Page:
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SpaceX 'Dragon' capsule reaches International Space Station

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    SpaceX capsule rendezvous with ISS

SpaceX capsule rendezvous with ISS 01:18

Story highlights

  • The International Space Station has captured the SpaceX's Dragon capsule
  • The unmanned Dragon is carrying more than 1,200 pounds of supplies
  • It suffered a temporary glitch with its thrusters after it launched into orbit

After a technical hiccup, SpaceX's Dragon cargo capsule reached the International Space Station on Sunday.

The unmanned Dragon is carrying more than 1,200 pounds of supplies for the crew and the crew's experiments. The station's robotic arm captured the Dragon at 5:31 a.m. ET, NASA said.

The arm will guide the supply capsule into the station, and the Dragon completed the attachment at 8:56 a.m. ET, SpaceX said in a post on its Twitter account.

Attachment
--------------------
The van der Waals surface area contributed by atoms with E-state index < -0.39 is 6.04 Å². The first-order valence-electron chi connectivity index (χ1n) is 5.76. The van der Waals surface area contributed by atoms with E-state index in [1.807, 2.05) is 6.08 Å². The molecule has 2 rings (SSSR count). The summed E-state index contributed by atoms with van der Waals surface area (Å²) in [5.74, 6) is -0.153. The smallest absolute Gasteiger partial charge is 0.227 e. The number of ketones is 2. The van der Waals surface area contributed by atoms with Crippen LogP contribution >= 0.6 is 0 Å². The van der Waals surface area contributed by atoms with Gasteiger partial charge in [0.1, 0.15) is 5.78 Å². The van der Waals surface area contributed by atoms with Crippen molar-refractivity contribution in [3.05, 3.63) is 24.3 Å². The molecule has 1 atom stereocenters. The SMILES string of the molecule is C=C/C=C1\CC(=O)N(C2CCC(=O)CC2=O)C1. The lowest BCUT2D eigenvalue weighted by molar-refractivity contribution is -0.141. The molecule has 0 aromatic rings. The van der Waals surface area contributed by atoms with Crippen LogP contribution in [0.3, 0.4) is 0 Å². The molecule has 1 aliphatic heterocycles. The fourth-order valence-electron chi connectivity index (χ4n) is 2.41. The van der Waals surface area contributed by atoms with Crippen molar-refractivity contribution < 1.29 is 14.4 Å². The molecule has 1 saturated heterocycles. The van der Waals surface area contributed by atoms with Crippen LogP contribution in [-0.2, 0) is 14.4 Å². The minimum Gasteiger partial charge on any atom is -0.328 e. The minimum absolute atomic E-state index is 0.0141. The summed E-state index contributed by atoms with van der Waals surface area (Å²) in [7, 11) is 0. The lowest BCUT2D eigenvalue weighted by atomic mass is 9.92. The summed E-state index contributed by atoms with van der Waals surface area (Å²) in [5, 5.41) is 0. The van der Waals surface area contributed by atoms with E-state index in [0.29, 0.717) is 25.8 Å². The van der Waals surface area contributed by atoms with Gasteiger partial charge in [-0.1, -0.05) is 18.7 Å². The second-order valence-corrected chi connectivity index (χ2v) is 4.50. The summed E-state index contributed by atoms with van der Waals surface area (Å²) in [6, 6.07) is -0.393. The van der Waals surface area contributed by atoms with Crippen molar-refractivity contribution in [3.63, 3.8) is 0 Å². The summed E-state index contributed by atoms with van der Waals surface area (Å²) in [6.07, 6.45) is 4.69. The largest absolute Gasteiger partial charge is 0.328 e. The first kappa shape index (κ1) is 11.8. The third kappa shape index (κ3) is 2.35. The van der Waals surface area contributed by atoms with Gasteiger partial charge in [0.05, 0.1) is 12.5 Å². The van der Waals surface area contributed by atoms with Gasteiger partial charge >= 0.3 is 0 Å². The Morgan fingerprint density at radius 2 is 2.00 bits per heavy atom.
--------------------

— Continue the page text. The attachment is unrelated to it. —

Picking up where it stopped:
The Dragon suffered a temporary glitch with its thrusters after it launched into orbit Friday from Cape Canaveral, Florida.

Shortly after the capsule separated from its rocket, SpaceX determined three of the capsule's four thruster pods -- which it would use to reach the station -- weren't operating. The problem appeared to be "an issue with a propellant valve," SpaceX spokeswoman Christina Ra said.

The company said the problem appeared to be fixed by Friday afternoon.

    "Thruster pods one through four are now operating nominally. Preparing to raise orbit. All systems green," SpaceX CEO Elon Musk posted on Twitter Friday afternoon.

    The supply mission is SpaceX's second of a planned 12 under a contract with NASA.

    SpaceX became the first private company to deliver supplies to the station on NASA's behalf in October.

    NASA chose SpaceX's Falcon 9 launch vehicle and the Dragon spacecraft to resupply the space station in 2008. The space agency has retired its fleet of space shuttles and plans to turn much of its focus toward exploring deep into the solar system.